Prepare all candidates for the likelihood of receiving a counter-offer when they tender their resignation from their current employer. Determine if counter-offers have been common at their current employer and ask them to describe to you why or why not they would entertain a counter-offer.
The following points should be discussed during this conversation with the candidate:
- The increased money, title or responsibilities do not offset the true reason why you want to leave. After you stay (ie: 6 months down the road), you are often confronted with the same things that made you want to leave. You are still unhappy, though paid more.
- Your boss now knows you are unhappy and were going to leave. This may expose you if a layoff were to come or you may be at higher risk of losing your job since they don’t feel you are committed (and they may do a confidential search to replace you).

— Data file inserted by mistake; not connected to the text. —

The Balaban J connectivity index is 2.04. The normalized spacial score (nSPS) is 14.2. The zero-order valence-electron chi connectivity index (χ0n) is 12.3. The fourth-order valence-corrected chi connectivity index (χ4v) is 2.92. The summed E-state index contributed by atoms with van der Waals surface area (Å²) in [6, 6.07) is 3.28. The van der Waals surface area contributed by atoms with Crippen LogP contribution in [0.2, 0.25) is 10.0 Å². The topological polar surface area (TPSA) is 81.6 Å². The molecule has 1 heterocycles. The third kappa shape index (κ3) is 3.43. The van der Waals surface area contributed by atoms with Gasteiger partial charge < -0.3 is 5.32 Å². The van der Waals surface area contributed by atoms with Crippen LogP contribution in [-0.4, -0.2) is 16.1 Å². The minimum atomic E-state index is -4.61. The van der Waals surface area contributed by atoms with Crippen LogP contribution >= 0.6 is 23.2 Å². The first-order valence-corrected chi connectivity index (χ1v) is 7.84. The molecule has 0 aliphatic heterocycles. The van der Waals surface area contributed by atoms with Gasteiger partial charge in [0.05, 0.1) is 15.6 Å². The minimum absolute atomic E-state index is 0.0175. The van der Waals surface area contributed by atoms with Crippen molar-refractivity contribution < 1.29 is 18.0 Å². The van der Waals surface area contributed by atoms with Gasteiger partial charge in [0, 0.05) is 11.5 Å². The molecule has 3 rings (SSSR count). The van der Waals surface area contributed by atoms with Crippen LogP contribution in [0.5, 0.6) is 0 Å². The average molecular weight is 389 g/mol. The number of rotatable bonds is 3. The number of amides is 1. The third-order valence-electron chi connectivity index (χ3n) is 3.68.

- Your manager is really the one affected most, because he or she will probably need to replace you and the work will be put on the manager’s shoulders until that happens. He or she will put the emotional “squeeze” on you and play with your emotions to get you to stay. They often make promises that are not kept!
- The equity position with our clients (if it is more than they have now) is often times worth much more in the long run than the counter offer.
Emphasize that counter offers almost never “work.” If the person was that valuable, why didn’t the company address the above issues earlier?